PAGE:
The basic concept of the “backdoor Roth IRA contribution” is relatively straightforward. Contributing directly to a Roth IRA is restricted for higher-income individuals; once a married couple has an AGI in excess of $193,000 (or $131,000 for an individual), the maximum contribution limit to a Roth IRA reduces to zero. However, anyone with earned income can contribute to an IRA, regardless of how high their income is; at worst, higher income levels may limit the deductibility of that IRA contribution (for those who are an active participant in an employer retirement plan), but not the ability to make the IRA contribution.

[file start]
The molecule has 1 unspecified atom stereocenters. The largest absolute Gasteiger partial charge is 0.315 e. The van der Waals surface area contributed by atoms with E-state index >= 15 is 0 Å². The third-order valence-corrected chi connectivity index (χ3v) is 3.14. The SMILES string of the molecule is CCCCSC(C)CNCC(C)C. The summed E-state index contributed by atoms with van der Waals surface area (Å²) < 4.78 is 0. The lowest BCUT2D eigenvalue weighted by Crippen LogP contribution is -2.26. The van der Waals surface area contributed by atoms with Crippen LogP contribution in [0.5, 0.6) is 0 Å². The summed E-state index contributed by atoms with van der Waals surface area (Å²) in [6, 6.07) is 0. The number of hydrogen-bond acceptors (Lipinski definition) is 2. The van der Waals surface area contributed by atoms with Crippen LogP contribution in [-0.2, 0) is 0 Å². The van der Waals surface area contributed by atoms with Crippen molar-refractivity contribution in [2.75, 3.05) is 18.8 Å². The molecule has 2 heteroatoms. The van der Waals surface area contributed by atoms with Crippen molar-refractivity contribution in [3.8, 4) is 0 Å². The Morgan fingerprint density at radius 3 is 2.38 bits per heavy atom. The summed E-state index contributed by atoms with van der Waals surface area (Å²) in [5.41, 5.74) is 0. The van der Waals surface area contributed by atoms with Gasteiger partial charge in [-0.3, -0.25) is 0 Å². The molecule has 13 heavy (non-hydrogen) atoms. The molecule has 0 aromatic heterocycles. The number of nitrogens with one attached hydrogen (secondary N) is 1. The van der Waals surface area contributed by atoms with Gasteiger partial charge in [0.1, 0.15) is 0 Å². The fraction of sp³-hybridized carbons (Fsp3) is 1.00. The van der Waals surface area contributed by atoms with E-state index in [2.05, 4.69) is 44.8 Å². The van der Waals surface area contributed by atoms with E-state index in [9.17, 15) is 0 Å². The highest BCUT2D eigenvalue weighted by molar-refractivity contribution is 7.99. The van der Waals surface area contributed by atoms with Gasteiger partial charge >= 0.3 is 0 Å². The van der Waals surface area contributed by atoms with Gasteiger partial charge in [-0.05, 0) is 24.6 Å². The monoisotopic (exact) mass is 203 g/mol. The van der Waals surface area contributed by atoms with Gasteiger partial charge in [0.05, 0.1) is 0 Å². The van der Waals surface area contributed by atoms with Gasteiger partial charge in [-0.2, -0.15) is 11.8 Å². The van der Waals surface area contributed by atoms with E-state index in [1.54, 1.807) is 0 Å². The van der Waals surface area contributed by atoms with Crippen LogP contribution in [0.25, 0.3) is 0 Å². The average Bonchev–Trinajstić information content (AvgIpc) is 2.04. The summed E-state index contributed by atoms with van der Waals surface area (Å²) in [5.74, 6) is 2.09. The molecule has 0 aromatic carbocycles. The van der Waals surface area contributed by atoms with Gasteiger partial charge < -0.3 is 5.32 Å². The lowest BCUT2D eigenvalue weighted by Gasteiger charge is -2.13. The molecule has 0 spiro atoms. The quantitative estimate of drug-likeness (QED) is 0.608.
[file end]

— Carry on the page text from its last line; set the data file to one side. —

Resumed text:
In addition, under the Tax Increase Prevention and Reconciliation Act of 2005 (TIPRA), there have been no income limits on Roth conversions of traditional IRAs since 2010. As a result, anyone who has funds in a traditional IRA, whether originally deductible or not, is eligible to do a Roth conversion. In other words, while income limits remain on Roth contributions, there are no income limits for a Roth conversion.